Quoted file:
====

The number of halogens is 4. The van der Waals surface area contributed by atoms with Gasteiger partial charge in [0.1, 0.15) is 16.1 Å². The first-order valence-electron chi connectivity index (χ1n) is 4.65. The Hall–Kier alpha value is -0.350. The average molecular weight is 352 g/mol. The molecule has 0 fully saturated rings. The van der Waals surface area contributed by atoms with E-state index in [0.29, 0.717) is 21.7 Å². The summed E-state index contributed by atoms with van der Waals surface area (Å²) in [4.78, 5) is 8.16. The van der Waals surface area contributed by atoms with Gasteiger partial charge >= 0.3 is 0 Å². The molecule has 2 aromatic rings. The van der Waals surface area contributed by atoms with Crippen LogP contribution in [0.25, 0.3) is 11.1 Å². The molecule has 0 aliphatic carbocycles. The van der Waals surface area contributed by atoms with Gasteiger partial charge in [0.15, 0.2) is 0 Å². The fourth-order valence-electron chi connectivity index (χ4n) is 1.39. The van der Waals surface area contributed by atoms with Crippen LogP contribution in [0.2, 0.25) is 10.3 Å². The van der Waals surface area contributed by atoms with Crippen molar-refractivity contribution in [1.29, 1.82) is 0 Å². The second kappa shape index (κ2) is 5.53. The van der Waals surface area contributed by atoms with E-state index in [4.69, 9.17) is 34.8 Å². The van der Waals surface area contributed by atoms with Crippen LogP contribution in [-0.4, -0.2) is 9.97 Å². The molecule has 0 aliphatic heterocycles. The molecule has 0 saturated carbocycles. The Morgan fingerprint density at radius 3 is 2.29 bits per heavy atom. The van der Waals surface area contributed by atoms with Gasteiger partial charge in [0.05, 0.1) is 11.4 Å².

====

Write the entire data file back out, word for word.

The number of halogens is 4. The van der Waals surface area contributed by atoms with Gasteiger partial charge in [0.1, 0.15) is 16.1 Å². The first-order valence-electron chi connectivity index (χ1n) is 4.65. The Hall–Kier alpha value is -0.350. The average molecular weight is 352 g/mol. The molecule has 0 fully saturated rings. The van der Waals surface area contributed by atoms with E-state index in [0.29, 0.717) is 21.7 Å². The summed E-state index contributed by atoms with van der Waals surface area (Å²) in [4.78, 5) is 8.16. The van der Waals surface area contributed by atoms with Gasteiger partial charge >= 0.3 is 0 Å². The molecule has 2 aromatic rings. The van der Waals surface area contributed by atoms with Crippen LogP contribution in [0.25, 0.3) is 11.1 Å². The molecule has 0 aliphatic carbocycles. The van der Waals surface area contributed by atoms with Gasteiger partial charge in [0.15, 0.2) is 0 Å². The fourth-order valence-electron chi connectivity index (χ4n) is 1.39. The van der Waals surface area contributed by atoms with Crippen LogP contribution in [0.2, 0.25) is 10.3 Å². The van der Waals surface area contributed by atoms with Crippen molar-refractivity contribution in [1.29, 1.82) is 0 Å². The second kappa shape index (κ2) is 5.53. The van der Waals surface area contributed by atoms with E-state index in [4.69, 9.17) is 34.8 Å². The van der Waals surface area contributed by atoms with Crippen LogP contribution in [-0.4, -0.2) is 9.97 Å². The molecule has 0 aliphatic heterocycles. The molecule has 0 saturated carbocycles. The Morgan fingerprint density at radius 3 is 2.29 bits per heavy atom. The van der Waals surface area contributed by atoms with Gasteiger partial charge in [0.05, 0.1) is 11.4 Å².